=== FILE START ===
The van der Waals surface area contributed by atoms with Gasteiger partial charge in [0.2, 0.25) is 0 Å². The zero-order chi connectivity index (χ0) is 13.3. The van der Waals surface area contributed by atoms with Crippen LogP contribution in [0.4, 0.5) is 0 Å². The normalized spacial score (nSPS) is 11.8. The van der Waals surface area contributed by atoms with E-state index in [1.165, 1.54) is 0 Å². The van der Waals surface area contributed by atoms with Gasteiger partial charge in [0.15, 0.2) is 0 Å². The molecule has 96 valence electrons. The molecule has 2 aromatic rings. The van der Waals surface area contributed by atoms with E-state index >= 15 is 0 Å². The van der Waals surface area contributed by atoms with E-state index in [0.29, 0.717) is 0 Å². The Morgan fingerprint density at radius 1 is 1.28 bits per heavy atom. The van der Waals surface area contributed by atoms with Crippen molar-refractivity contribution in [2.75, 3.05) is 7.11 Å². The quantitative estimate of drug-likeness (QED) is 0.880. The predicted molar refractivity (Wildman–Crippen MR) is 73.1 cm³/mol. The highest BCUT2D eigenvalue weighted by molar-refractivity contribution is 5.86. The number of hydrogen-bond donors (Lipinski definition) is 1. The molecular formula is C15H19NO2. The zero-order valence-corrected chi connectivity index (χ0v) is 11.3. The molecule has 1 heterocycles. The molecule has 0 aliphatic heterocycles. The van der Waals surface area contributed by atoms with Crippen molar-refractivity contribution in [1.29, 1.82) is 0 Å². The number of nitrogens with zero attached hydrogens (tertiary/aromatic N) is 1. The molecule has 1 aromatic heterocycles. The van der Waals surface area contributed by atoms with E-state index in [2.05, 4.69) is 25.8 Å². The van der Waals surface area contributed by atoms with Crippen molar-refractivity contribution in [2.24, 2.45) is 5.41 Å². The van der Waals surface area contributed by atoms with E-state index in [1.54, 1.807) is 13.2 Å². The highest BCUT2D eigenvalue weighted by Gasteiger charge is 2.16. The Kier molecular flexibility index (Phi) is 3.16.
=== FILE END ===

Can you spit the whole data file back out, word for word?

The van der Waals surface area contributed by atoms with Gasteiger partial charge in [0.2, 0.25) is 0 Å². The zero-order chi connectivity index (χ0) is 13.3. The van der Waals surface area contributed by atoms with Crippen LogP contribution in [0.4, 0.5) is 0 Å². The normalized spacial score (nSPS) is 11.8. The van der Waals surface area contributed by atoms with E-state index in [1.165, 1.54) is 0 Å². The van der Waals surface area contributed by atoms with Gasteiger partial charge in [0.15, 0.2) is 0 Å². The molecule has 96 valence electrons. The molecule has 2 aromatic rings. The van der Waals surface area contributed by atoms with E-state index >= 15 is 0 Å². The van der Waals surface area contributed by atoms with E-state index in [0.29, 0.717) is 0 Å². The Morgan fingerprint density at radius 1 is 1.28 bits per heavy atom. The van der Waals surface area contributed by atoms with Crippen molar-refractivity contribution in [2.75, 3.05) is 7.11 Å². The quantitative estimate of drug-likeness (QED) is 0.880. The predicted molar refractivity (Wildman–Crippen MR) is 73.1 cm³/mol. The highest BCUT2D eigenvalue weighted by molar-refractivity contribution is 5.86. The number of hydrogen-bond donors (Lipinski definition) is 1. The molecular formula is C15H19NO2. The zero-order valence-corrected chi connectivity index (χ0v) is 11.3. The molecule has 1 heterocycles. The molecule has 0 aliphatic heterocycles. The van der Waals surface area contributed by atoms with Crippen molar-refractivity contribution in [1.29, 1.82) is 0 Å². The number of nitrogens with zero attached hydrogens (tertiary/aromatic N) is 1. The molecule has 1 aromatic heterocycles. The van der Waals surface area contributed by atoms with E-state index in [2.05, 4.69) is 25.8 Å². The van der Waals surface area contributed by atoms with Crippen molar-refractivity contribution in [2.24, 2.45) is 5.41 Å². The van der Waals surface area contributed by atoms with E-state index in [1.54, 1.807) is 13.2 Å². The highest BCUT2D eigenvalue weighted by Gasteiger charge is 2.16. The Kier molecular flexibility index (Phi) is 3.16.